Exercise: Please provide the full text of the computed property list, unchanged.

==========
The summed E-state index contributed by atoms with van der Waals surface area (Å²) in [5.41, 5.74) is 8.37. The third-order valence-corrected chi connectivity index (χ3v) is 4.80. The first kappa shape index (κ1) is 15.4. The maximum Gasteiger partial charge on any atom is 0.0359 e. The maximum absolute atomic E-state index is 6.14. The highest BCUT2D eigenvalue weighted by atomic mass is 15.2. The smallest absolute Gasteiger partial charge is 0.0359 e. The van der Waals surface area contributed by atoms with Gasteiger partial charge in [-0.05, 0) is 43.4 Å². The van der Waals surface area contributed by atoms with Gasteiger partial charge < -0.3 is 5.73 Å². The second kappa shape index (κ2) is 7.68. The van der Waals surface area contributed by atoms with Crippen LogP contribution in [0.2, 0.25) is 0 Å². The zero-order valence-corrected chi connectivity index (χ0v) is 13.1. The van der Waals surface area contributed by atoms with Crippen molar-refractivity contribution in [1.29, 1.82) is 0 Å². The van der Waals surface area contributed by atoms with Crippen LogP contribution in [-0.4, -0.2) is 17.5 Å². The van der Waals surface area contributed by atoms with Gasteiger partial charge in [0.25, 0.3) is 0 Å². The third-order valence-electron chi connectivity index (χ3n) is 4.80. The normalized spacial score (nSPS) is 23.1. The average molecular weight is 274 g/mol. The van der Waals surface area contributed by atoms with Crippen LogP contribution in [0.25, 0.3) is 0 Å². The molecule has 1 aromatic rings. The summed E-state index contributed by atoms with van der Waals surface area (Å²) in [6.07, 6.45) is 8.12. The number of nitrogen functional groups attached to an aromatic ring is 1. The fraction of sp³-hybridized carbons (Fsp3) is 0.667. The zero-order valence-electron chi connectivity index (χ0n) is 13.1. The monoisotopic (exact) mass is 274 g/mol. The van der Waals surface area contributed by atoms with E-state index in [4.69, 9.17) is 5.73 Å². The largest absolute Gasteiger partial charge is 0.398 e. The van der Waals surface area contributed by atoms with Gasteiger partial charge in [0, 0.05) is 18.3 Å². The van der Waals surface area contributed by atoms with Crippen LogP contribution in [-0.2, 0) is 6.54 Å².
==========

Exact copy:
The summed E-state index contributed by atoms with van der Waals surface area (Å²) in [5.41, 5.74) is 8.37. The third-order valence-corrected chi connectivity index (χ3v) is 4.80. The first kappa shape index (κ1) is 15.4. The maximum Gasteiger partial charge on any atom is 0.0359 e. The maximum absolute atomic E-state index is 6.14. The highest BCUT2D eigenvalue weighted by atomic mass is 15.2. The smallest absolute Gasteiger partial charge is 0.0359 e. The van der Waals surface area contributed by atoms with Gasteiger partial charge in [-0.05, 0) is 43.4 Å². The van der Waals surface area contributed by atoms with Gasteiger partial charge < -0.3 is 5.73 Å². The second kappa shape index (κ2) is 7.68. The van der Waals surface area contributed by atoms with Crippen LogP contribution in [0.2, 0.25) is 0 Å². The zero-order valence-corrected chi connectivity index (χ0v) is 13.1. The van der Waals surface area contributed by atoms with Crippen molar-refractivity contribution in [1.29, 1.82) is 0 Å². The van der Waals surface area contributed by atoms with Crippen LogP contribution in [-0.4, -0.2) is 17.5 Å². The van der Waals surface area contributed by atoms with Gasteiger partial charge in [0.25, 0.3) is 0 Å². The third-order valence-electron chi connectivity index (χ3n) is 4.80. The normalized spacial score (nSPS) is 23.1. The average molecular weight is 274 g/mol. The van der Waals surface area contributed by atoms with Crippen LogP contribution in [0.25, 0.3) is 0 Å². The molecule has 1 aromatic rings. The summed E-state index contributed by atoms with van der Waals surface area (Å²) in [6.07, 6.45) is 8.12. The number of nitrogen functional groups attached to an aromatic ring is 1. The fraction of sp³-hybridized carbons (Fsp3) is 0.667. The zero-order valence-electron chi connectivity index (χ0n) is 13.1. The monoisotopic (exact) mass is 274 g/mol. The van der Waals surface area contributed by atoms with E-state index in [4.69, 9.17) is 5.73 Å². The largest absolute Gasteiger partial charge is 0.398 e. The van der Waals surface area contributed by atoms with Gasteiger partial charge in [0, 0.05) is 18.3 Å². The van der Waals surface area contributed by atoms with Crippen LogP contribution in [-0.2, 0) is 6.54 Å².